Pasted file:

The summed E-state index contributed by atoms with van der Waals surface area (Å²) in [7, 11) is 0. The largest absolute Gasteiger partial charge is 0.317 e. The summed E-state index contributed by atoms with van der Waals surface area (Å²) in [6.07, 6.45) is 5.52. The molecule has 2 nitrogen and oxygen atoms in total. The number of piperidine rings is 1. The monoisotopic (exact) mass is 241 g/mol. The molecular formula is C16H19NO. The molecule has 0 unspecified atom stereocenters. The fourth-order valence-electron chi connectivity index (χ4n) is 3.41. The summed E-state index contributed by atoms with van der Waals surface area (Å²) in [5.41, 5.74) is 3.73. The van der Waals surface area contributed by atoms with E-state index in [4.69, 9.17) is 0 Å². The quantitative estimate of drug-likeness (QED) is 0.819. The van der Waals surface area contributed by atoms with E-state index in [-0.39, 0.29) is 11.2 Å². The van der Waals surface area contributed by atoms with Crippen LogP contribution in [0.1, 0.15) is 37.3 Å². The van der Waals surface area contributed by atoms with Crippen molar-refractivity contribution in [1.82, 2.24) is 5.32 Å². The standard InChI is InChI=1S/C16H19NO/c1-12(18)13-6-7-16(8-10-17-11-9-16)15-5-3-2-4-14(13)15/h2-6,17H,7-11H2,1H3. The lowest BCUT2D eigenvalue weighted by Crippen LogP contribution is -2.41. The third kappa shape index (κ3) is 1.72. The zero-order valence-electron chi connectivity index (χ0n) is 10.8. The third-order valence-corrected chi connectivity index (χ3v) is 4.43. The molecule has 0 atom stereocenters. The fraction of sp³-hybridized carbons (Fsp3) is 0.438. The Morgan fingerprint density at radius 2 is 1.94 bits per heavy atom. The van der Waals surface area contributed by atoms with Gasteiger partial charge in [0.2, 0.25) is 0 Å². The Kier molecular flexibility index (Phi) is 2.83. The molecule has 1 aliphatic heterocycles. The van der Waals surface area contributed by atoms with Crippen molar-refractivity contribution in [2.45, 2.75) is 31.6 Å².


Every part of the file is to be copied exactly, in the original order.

The summed E-state index contributed by atoms with van der Waals surface area (Å²) in [7, 11) is 0. The largest absolute Gasteiger partial charge is 0.317 e. The summed E-state index contributed by atoms with van der Waals surface area (Å²) in [6.07, 6.45) is 5.52. The molecule has 2 nitrogen and oxygen atoms in total. The number of piperidine rings is 1. The monoisotopic (exact) mass is 241 g/mol. The molecular formula is C16H19NO. The molecule has 0 unspecified atom stereocenters. The fourth-order valence-electron chi connectivity index (χ4n) is 3.41. The summed E-state index contributed by atoms with van der Waals surface area (Å²) in [5.41, 5.74) is 3.73. The van der Waals surface area contributed by atoms with E-state index in [4.69, 9.17) is 0 Å². The quantitative estimate of drug-likeness (QED) is 0.819. The van der Waals surface area contributed by atoms with E-state index in [-0.39, 0.29) is 11.2 Å². The van der Waals surface area contributed by atoms with Crippen LogP contribution in [0.1, 0.15) is 37.3 Å². The van der Waals surface area contributed by atoms with Crippen molar-refractivity contribution in [1.82, 2.24) is 5.32 Å². The standard InChI is InChI=1S/C16H19NO/c1-12(18)13-6-7-16(8-10-17-11-9-16)15-5-3-2-4-14(13)15/h2-6,17H,7-11H2,1H3. The lowest BCUT2D eigenvalue weighted by Crippen LogP contribution is -2.41. The third kappa shape index (κ3) is 1.72. The zero-order valence-electron chi connectivity index (χ0n) is 10.8. The third-order valence-corrected chi connectivity index (χ3v) is 4.43. The molecule has 0 atom stereocenters. The fraction of sp³-hybridized carbons (Fsp3) is 0.438. The Morgan fingerprint density at radius 2 is 1.94 bits per heavy atom. The van der Waals surface area contributed by atoms with Gasteiger partial charge in [0.2, 0.25) is 0 Å². The Kier molecular flexibility index (Phi) is 2.83. The molecule has 1 aliphatic heterocycles. The van der Waals surface area contributed by atoms with Crippen molar-refractivity contribution in [2.45, 2.75) is 31.6 Å².